We arrived late, having been delayed by a traffic accident two miles or so in front of us on I-90, en route to the Mirabeau Park hotel in Spokane to attend a wine glass tasting seminar. As so often happens to late arrivals in church, we were ushered to the nearly empty table in the front row.
Nearly one hundred people were assembled in a small conference room at the Mirabeau to listen to the maestro, Georg J. Riedel, excite and delight us with his story about the physics involved in the designs of Riedel’s glasses, and why it is that the Riedel glass company refers to their wine glasses as Grape Varietal Specific.
This was an assemblage of people from the restaurant trade who were invited to attend the seminar to learn about and taste from a new line of glasses, Riedel Restaurant XL stemware. We were guests because we’d been helpful selling Riedel glasses in years past.
Tables were arranged classroom style with all attendees facing forward. At each place setting sat three glasses: Riedel XL Pinot Noir on the left, XL Hermitage (aka Syrah) in the center & XL Cabernet on the right. Behind each glass was a plastic cup of red wine, and between each glass and the wine was a square of confection: white chocolate behind the Pinot Noir glass, a lighter, cayenne-spiked chocolate behind the Syrah glass, and a dark chocolate behind the Cabernet glass. Each place setting also had a bottle of water and an empty plastic cup.
We had all been informed prior to our signing up to attend the seminar that the glasses from which we were to drink would be ours to take home, a nice gesture from the Riedel glass company.
I could not, in this short article, begin to do justice to the presentation; suffice it to say that there really is a Pied Piper alive and well meandering thru the wine-drinking world and luring the crowds to follow him. And follow him we did. We drank cold water from all three of the glasses to learn how water entered our mouths differently from all three of the glasses because of the shape of the bowls of each glass. We heard the explanation of why that matters when drinking wines; we were amazed and delighted.
Following the water test, we were directed to pour equal amounts of the Pinot Noir, into each of the three glasses and to taste the wine – first, from the Pinot glass, then the Hermitage glass, and last, the Cabernet glass. The difference was notable. Wine sipped from the Pinot Noir glass stood head and shoulders above the wine from the other two glasses, even though we knew, as Georg smilingly informed us, it was the same exact wine. “You are sure of that because you poured it yourselves,” he said.
Of course, there’s always opinion in these instances, but in my opinion, the Pinot Noir from the Pinot Noir glass had intense aromas of cherries. As the wine writers often say, the wine had a wonderful nose. Nothing was wrong with the taste of the wine in the other two glasses except that the aromas were missing in the Syrah glass and faint in the Cabernet glass. Aromas play a critical role in flavor profiles of the foods we eat and in the beverages we drink. The same was true of the other two wines – the Mollydooker Syrah from Australia and the Sinclair Vineyards Cabernet Sauvignon from Walla Walla. Both wines had wonderful aromatic qualities when tasted from the designated glasses.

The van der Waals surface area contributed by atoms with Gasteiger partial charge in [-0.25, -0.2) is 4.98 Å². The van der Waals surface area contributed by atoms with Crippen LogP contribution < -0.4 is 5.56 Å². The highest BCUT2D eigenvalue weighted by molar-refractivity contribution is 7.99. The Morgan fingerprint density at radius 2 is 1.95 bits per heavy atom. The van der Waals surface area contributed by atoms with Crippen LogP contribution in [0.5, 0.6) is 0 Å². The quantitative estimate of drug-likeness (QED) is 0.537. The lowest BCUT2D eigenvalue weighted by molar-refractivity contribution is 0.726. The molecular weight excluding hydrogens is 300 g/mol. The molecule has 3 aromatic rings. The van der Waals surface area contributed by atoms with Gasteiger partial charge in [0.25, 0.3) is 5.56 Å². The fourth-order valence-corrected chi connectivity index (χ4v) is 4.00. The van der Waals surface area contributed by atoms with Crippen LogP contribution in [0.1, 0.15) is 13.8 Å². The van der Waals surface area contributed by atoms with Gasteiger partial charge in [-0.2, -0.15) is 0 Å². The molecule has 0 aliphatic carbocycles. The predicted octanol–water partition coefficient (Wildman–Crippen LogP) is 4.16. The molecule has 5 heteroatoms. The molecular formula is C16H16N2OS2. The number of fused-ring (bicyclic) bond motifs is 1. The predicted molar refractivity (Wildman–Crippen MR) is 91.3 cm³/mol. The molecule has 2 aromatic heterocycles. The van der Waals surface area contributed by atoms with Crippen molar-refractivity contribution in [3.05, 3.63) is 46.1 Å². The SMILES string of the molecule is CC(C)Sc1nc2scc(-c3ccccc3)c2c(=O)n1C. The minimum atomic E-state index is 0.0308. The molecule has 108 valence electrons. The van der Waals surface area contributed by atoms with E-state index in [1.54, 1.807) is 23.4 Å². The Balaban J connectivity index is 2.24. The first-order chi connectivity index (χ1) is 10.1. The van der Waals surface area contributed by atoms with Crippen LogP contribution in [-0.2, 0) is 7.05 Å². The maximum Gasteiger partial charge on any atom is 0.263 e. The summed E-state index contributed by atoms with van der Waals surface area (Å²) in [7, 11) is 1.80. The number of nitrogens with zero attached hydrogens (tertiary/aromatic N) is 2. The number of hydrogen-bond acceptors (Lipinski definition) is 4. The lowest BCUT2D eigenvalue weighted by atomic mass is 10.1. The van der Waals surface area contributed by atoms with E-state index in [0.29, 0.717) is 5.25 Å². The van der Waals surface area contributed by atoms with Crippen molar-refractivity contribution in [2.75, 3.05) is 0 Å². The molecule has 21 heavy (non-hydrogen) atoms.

Riedel glasses have been developed to enhance the tastebuds’ perception of the wine. The lip of the glass, the width of the mouth and shape of the bowl are designed to deliver the wine to the mouth and tongue in different ways according to the wine being tasted. Riedel says the shapes direct the wine to different parts of the mouth, emphasizing the best characteristics of the wine. A high acid red with low tannins such as Pinot Noir should touch the tongue differently from a lower acid, high tannin wine such as a big bold Cabernet Sauvignon or Bordeaux blend.
I confess to having been a fan of the Riedel wine glasses prior to this seminar, but that was partially because I liked the way the glasses looked before I’d ever tasted a wine from one. After we bought our first Riedel glasses back in 1995, we conducted our own experiments in our home with friends and family, and were a bit surprised and pleased with results in these simple tests. Aromas in the wines did seem to be more intense when we were sniffing wines in the Riedel glasses.
This seminar with Georg took things to an entirely different level as he tossed around words like “techno-senses.” I’ll not attempt to explain that here, as I’d just mess up the meaning, but I did come away a believer. Drink a wine at our home now and you’ll see that we’re using grape varietal specific Riedel stems.